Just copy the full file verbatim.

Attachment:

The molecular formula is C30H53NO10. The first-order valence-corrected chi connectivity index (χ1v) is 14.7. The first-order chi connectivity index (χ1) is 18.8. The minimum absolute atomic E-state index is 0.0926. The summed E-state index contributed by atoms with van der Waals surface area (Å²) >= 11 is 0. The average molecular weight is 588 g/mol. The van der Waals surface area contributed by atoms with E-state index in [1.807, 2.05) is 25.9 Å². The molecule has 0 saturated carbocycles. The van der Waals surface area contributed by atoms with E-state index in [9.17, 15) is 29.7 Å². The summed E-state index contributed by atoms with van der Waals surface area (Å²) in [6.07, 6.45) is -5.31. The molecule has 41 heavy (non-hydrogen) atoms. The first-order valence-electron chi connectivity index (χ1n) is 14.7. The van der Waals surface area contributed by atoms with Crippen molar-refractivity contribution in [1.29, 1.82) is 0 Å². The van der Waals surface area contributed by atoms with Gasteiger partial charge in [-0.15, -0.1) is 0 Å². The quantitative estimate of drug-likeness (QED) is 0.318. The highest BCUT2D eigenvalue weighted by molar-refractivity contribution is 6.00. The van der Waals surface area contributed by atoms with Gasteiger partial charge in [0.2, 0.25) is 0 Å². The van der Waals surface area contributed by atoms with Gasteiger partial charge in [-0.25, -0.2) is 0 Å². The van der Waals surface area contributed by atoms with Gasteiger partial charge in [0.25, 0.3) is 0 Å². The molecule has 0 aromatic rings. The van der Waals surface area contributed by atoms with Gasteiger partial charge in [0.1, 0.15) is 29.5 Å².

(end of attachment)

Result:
The molecular formula is C30H53NO10. The first-order valence-corrected chi connectivity index (χ1v) is 14.7. The first-order chi connectivity index (χ1) is 18.8. The minimum absolute atomic E-state index is 0.0926. The summed E-state index contributed by atoms with van der Waals surface area (Å²) >= 11 is 0. The average molecular weight is 588 g/mol. The van der Waals surface area contributed by atoms with E-state index in [1.807, 2.05) is 25.9 Å². The molecule has 0 saturated carbocycles. The van der Waals surface area contributed by atoms with E-state index in [9.17, 15) is 29.7 Å². The summed E-state index contributed by atoms with van der Waals surface area (Å²) in [6.07, 6.45) is -5.31. The molecule has 41 heavy (non-hydrogen) atoms. The first-order valence-electron chi connectivity index (χ1n) is 14.7. The van der Waals surface area contributed by atoms with Crippen molar-refractivity contribution in [1.29, 1.82) is 0 Å². The van der Waals surface area contributed by atoms with Gasteiger partial charge in [-0.15, -0.1) is 0 Å². The quantitative estimate of drug-likeness (QED) is 0.318. The highest BCUT2D eigenvalue weighted by molar-refractivity contribution is 6.00. The van der Waals surface area contributed by atoms with Gasteiger partial charge in [0.2, 0.25) is 0 Å². The van der Waals surface area contributed by atoms with Gasteiger partial charge in [-0.25, -0.2) is 0 Å². The van der Waals surface area contributed by atoms with Gasteiger partial charge in [0.25, 0.3) is 0 Å². The molecule has 0 aromatic rings. The van der Waals surface area contributed by atoms with Gasteiger partial charge in [0.1, 0.15) is 29.5 Å².